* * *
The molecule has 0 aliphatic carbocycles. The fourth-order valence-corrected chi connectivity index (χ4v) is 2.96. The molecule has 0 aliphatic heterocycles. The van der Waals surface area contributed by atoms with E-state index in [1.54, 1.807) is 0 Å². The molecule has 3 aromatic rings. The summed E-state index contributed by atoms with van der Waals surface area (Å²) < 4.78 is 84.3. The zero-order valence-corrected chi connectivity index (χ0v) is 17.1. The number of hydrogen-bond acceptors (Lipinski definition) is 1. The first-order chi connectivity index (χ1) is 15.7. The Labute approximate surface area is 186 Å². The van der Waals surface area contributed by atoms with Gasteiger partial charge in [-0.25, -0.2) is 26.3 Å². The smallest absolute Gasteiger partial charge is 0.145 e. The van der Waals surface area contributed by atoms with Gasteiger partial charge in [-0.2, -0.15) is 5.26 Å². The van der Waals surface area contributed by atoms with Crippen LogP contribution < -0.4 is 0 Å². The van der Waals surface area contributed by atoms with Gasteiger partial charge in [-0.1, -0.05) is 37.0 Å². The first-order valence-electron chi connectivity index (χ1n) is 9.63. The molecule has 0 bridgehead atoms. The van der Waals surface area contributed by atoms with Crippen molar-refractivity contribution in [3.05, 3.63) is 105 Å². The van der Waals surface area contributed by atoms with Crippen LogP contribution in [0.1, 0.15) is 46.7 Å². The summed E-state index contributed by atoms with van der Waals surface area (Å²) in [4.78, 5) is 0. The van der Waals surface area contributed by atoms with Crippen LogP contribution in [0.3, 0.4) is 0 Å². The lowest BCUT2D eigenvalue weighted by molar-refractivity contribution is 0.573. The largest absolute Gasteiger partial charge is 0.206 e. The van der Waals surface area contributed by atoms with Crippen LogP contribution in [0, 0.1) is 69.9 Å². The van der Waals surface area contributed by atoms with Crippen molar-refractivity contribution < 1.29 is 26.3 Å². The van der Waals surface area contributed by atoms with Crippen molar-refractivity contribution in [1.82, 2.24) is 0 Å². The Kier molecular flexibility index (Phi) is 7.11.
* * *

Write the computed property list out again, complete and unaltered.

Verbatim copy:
The molecule has 0 aliphatic carbocycles. The fourth-order valence-corrected chi connectivity index (χ4v) is 2.96. The molecule has 0 aliphatic heterocycles. The van der Waals surface area contributed by atoms with E-state index in [1.54, 1.807) is 0 Å². The molecule has 3 aromatic rings. The summed E-state index contributed by atoms with van der Waals surface area (Å²) < 4.78 is 84.3. The zero-order valence-corrected chi connectivity index (χ0v) is 17.1. The number of hydrogen-bond acceptors (Lipinski definition) is 1. The first-order chi connectivity index (χ1) is 15.7. The Labute approximate surface area is 186 Å². The van der Waals surface area contributed by atoms with Gasteiger partial charge in [-0.25, -0.2) is 26.3 Å². The smallest absolute Gasteiger partial charge is 0.145 e. The van der Waals surface area contributed by atoms with Gasteiger partial charge in [-0.2, -0.15) is 5.26 Å². The van der Waals surface area contributed by atoms with Crippen LogP contribution < -0.4 is 0 Å². The van der Waals surface area contributed by atoms with Gasteiger partial charge in [-0.1, -0.05) is 37.0 Å². The first-order valence-electron chi connectivity index (χ1n) is 9.63. The molecule has 0 bridgehead atoms. The van der Waals surface area contributed by atoms with Crippen molar-refractivity contribution in [3.05, 3.63) is 105 Å². The van der Waals surface area contributed by atoms with Crippen LogP contribution in [0.1, 0.15) is 46.7 Å². The summed E-state index contributed by atoms with van der Waals surface area (Å²) in [4.78, 5) is 0. The van der Waals surface area contributed by atoms with Crippen LogP contribution in [0.3, 0.4) is 0 Å². The lowest BCUT2D eigenvalue weighted by molar-refractivity contribution is 0.573. The largest absolute Gasteiger partial charge is 0.206 e. The van der Waals surface area contributed by atoms with Crippen LogP contribution in [0, 0.1) is 69.9 Å². The van der Waals surface area contributed by atoms with Crippen molar-refractivity contribution < 1.29 is 26.3 Å². The van der Waals surface area contributed by atoms with Crippen molar-refractivity contribution in [1.82, 2.24) is 0 Å². The Kier molecular flexibility index (Phi) is 7.11.